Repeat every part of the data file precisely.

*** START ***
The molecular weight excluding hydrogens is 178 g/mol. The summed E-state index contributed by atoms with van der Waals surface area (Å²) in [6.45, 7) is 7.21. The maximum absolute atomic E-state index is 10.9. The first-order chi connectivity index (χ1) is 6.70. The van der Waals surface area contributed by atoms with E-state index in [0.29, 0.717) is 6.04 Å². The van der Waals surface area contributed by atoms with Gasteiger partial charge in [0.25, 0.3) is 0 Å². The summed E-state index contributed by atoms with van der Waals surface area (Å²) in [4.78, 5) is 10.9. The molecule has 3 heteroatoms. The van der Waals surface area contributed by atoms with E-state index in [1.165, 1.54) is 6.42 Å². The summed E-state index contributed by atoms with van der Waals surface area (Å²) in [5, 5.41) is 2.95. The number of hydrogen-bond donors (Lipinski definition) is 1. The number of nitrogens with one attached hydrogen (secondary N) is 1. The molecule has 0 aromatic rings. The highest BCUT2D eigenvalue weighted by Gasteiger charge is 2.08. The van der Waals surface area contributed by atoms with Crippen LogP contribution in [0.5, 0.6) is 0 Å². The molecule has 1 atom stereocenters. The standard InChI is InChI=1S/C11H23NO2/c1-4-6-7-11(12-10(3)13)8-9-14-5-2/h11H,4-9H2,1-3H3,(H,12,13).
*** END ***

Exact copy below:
The molecular weight excluding hydrogens is 178 g/mol. The summed E-state index contributed by atoms with van der Waals surface area (Å²) in [6.45, 7) is 7.21. The maximum absolute atomic E-state index is 10.9. The first-order chi connectivity index (χ1) is 6.70. The van der Waals surface area contributed by atoms with E-state index in [0.29, 0.717) is 6.04 Å². The van der Waals surface area contributed by atoms with Gasteiger partial charge in [0.25, 0.3) is 0 Å². The summed E-state index contributed by atoms with van der Waals surface area (Å²) in [4.78, 5) is 10.9. The molecule has 3 heteroatoms. The van der Waals surface area contributed by atoms with E-state index in [1.165, 1.54) is 6.42 Å². The summed E-state index contributed by atoms with van der Waals surface area (Å²) in [5, 5.41) is 2.95. The number of hydrogen-bond donors (Lipinski definition) is 1. The number of nitrogens with one attached hydrogen (secondary N) is 1. The molecule has 0 aromatic rings. The highest BCUT2D eigenvalue weighted by Gasteiger charge is 2.08. The van der Waals surface area contributed by atoms with Crippen LogP contribution in [0.5, 0.6) is 0 Å². The molecule has 1 atom stereocenters. The standard InChI is InChI=1S/C11H23NO2/c1-4-6-7-11(12-10(3)13)8-9-14-5-2/h11H,4-9H2,1-3H3,(H,12,13).